Treatment of Periorbital Veins With Long-Pulse Nd:YAG Laser
November 2015 | Volume 14 | Issue 11 | Case Report | 1360 | Copyright © 2015
David L. Chen MDa and Joel L. Cohen MDa,b
aUniversity of Colorado Denver, Department of Dermatology, Aurora, CO
bAboutSkin Dermatology and DermSurgery, Englewood, CO
Periorbital veins (POVs) are a common cosmetic concern. Anatomically, POVs are formed by superficial facial veins that start from the bridge of the nose, travel as supraorbital and infraorbital veins, and join venous branches from the lateral forehead and scalp. In patients with fair skin, or in patients whose facial skin is atrophied, POVs can become prominent. This can lead to a fatigued appearance, with perceived “dark circles” around the patients’ eyes. Previously described surgical therapies for prominent POVs are invasive and can leave unsightly scars, and sclerotherapy has been reported to lead to embolization that could lead to blindness. Here, we give examples of the use of 1,064 nm neodymium-doped yttrium aluminum garnet (Nd:YAG) laser to non-invasively treat or at least minimize prominent
POVs. We discuss various techniques, and review treatment schedules to achieve the optimal cosmetic outcome. Furthermore, potential pitfalls, such as local site reaction and laser-specific tissue damage, are explored. Overall, Nd:YAG laser does appear to be a safe and effective treatment for POVs that requires minimal post-treatment care.
J Drugs Dermatol. 2015;14(11):1360-1362.
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Periorbital veins (POVs), while not life threatening or even associated with other medical conditions, are common cosmetic concerns for dermatology and aesthetic patients. Many patients are erroneously told, often by various types of medical providers as well as physicians of different medical specialties, that there are no therapies available. In spite of this, indeed, various treatment modalities including incision with direct cautery of veins, sclerotherapy, and phlebectomy, have been reported.1,2
Anatomically, POVs are superficial facial veins that begin on the bridge of the nose, and travel inferiorly along the nasal sidewall. Supraorbital and infraorbital branches travel laterally, join, and cross over the lateral peri-orbital rim. In this lateral canthal region, these bluish veins meet branches from the lateral forehead and scalp, and eventually drain into the internal jugular vein. Multiple branches points can be seen, and these can present as not only horizontal but also vertical veins in the thin skin of the upper and lower eyelid. In a patient whose peri-orbital skin is fair and/or thin, POVs can be prominent and often contribute to discoloration making these people appear tired with “dark circles” below around their eyes.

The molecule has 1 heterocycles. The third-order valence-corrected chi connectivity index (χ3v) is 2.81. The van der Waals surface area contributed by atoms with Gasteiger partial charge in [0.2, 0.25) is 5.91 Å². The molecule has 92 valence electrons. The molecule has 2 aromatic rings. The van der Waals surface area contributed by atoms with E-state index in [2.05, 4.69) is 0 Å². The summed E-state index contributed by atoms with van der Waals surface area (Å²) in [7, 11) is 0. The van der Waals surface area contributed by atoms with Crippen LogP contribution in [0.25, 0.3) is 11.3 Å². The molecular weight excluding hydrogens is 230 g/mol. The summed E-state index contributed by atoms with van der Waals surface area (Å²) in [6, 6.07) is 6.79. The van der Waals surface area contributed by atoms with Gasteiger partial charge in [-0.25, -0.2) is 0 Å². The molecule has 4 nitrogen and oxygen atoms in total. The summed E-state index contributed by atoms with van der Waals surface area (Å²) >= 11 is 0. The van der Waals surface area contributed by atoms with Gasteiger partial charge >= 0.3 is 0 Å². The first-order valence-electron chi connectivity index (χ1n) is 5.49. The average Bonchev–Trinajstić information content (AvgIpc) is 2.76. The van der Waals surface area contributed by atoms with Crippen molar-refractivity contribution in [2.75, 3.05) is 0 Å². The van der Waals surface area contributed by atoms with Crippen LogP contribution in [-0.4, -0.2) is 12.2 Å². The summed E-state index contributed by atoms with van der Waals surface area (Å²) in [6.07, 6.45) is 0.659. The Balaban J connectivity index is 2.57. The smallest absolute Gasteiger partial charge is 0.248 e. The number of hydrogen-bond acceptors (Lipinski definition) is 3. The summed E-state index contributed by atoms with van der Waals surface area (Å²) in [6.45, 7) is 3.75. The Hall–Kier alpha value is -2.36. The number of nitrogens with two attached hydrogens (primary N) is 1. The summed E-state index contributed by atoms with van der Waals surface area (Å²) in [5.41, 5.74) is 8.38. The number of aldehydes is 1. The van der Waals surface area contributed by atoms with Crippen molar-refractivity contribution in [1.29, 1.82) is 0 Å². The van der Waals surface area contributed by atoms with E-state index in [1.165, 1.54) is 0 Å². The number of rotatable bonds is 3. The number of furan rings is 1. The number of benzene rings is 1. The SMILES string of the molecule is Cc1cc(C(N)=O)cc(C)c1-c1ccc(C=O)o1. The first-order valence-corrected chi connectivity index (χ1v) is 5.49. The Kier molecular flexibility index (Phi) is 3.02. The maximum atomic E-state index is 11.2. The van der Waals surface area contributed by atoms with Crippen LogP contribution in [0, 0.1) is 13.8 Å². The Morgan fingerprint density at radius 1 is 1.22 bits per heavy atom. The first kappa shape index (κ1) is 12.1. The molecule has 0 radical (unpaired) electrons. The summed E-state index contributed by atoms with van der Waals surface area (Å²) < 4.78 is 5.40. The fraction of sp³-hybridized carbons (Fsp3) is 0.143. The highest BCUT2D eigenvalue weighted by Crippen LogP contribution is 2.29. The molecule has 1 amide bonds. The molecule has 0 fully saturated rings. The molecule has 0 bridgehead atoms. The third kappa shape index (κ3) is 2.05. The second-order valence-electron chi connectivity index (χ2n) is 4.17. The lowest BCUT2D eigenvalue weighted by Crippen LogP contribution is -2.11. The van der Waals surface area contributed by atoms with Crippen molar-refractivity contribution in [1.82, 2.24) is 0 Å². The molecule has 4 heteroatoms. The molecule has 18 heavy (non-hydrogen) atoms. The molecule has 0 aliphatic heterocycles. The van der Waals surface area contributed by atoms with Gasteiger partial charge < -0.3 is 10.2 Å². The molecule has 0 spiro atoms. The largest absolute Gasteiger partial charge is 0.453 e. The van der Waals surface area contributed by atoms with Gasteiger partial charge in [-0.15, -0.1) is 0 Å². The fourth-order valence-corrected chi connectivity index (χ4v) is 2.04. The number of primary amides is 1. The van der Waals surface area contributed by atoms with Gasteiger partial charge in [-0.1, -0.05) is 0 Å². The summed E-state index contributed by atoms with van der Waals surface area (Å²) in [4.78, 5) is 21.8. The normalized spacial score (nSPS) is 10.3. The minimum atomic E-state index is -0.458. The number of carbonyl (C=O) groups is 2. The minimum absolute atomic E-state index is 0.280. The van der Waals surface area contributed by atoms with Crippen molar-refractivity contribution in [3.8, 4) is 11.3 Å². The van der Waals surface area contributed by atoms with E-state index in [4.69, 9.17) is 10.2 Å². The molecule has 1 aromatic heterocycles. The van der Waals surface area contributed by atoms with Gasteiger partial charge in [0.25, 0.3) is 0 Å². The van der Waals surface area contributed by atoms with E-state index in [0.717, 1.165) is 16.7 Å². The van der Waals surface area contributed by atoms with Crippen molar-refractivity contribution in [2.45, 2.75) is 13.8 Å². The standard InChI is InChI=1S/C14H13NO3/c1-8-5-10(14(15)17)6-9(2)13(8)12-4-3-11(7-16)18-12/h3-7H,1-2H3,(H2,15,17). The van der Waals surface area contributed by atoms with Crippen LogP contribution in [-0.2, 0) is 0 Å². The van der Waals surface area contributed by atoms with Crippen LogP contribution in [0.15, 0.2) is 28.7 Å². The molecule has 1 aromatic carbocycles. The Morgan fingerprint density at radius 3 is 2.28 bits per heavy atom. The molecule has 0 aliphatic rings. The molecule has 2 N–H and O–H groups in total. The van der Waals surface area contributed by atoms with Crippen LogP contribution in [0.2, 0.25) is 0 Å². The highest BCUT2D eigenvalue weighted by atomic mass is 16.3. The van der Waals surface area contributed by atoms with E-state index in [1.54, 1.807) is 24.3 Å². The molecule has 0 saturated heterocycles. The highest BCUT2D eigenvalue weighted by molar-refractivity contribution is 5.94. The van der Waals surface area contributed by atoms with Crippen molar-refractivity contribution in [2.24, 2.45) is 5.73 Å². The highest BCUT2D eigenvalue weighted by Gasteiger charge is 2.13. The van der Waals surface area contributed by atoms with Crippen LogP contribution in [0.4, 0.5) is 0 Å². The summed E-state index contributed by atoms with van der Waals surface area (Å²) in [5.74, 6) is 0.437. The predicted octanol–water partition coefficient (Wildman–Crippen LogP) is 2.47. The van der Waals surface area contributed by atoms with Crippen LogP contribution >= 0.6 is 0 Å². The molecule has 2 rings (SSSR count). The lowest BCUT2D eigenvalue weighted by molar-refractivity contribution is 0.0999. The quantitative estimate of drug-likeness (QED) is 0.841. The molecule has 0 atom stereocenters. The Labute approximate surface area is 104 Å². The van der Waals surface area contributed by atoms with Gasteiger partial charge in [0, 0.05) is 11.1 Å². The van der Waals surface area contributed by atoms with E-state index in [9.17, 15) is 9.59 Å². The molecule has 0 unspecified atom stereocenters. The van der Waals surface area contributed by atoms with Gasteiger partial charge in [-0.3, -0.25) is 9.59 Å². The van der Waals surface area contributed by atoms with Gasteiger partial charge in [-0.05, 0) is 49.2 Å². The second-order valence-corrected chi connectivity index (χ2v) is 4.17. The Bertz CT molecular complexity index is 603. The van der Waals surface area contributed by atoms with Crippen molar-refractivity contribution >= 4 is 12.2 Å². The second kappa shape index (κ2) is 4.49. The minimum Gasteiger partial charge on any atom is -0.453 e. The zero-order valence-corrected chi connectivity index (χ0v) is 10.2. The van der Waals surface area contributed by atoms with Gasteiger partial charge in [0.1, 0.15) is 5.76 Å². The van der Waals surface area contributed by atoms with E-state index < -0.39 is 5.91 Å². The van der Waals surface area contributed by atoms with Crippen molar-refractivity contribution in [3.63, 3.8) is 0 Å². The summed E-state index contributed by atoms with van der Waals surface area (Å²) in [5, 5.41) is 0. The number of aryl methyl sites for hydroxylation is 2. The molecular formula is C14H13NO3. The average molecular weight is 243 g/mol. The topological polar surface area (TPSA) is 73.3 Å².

The previously described therapies for POVs are invasive and can leave noticeable scars. Sclerotherapy in the periorbital zone is rarely practiced, as it had been reported to cause embolization that could lead to blindness.3 Recently, the 1,064 nm neodymium-doped yttrium aluminum garnet (Nd:YAG) laser has been used successfully to non-invasively treat facial veins, including prominent infraorbital veins that can contribute to the appearance of infraorbital dark circles.4,5 With its longer wavelength than most other vascular lasers, the Nd:YAG laser can penetrate deeper into the skin, and theoretically cause less epidermal and melanocyte damage. Here, we report our experiences with using long-pulse Nd:YAG laser for the treatment of visible periorbital veins.
Several different types of long-pulse Nd:YAG lasers, (including the Candela Gentle YAG, Cynosure Cynergy, and Fotona Dynamis) are available in the US. To treat POVs, typically a spot size of 3 mm, pulse duration of 20 ms, fluence of 140 to 180 joules/cm2, at pulse frequency of 1 Hz, is used. Our approach, first reported by Taylor, Cohen, and Berlin in 2013, requires an assistant who uses two cotton tipped applicators to press and block the flow of blood in the treatment vein segment at either end, several centimeters apart.6 In so doing, the blood flow through the vein has been halted or at least slowed – making the chromophore less of a moving target. The vein is then treated with the laser in focused mode, with ice-cube cooling via application over the treatment site every 2 to 4 pulses. The laser setting is adjusted to achieve optimal response, specifically where the blue of the vein should be disappearing immediately. At this point, the blood within the veins is superheated and coagulated, and the veins will denature. If the blue does not disappear, the fluence of the laser should be slowly increased at about 10 joule/cm2 intervals. The optimal setting should also leave the overlying skin unaffected. If the overlying skin turns gray or white with any pulse, the laser fluence is too high and needs to be immediately decreased. Excessive fluence, stacking, or even overlap can lead to blistering and scarring of the overlying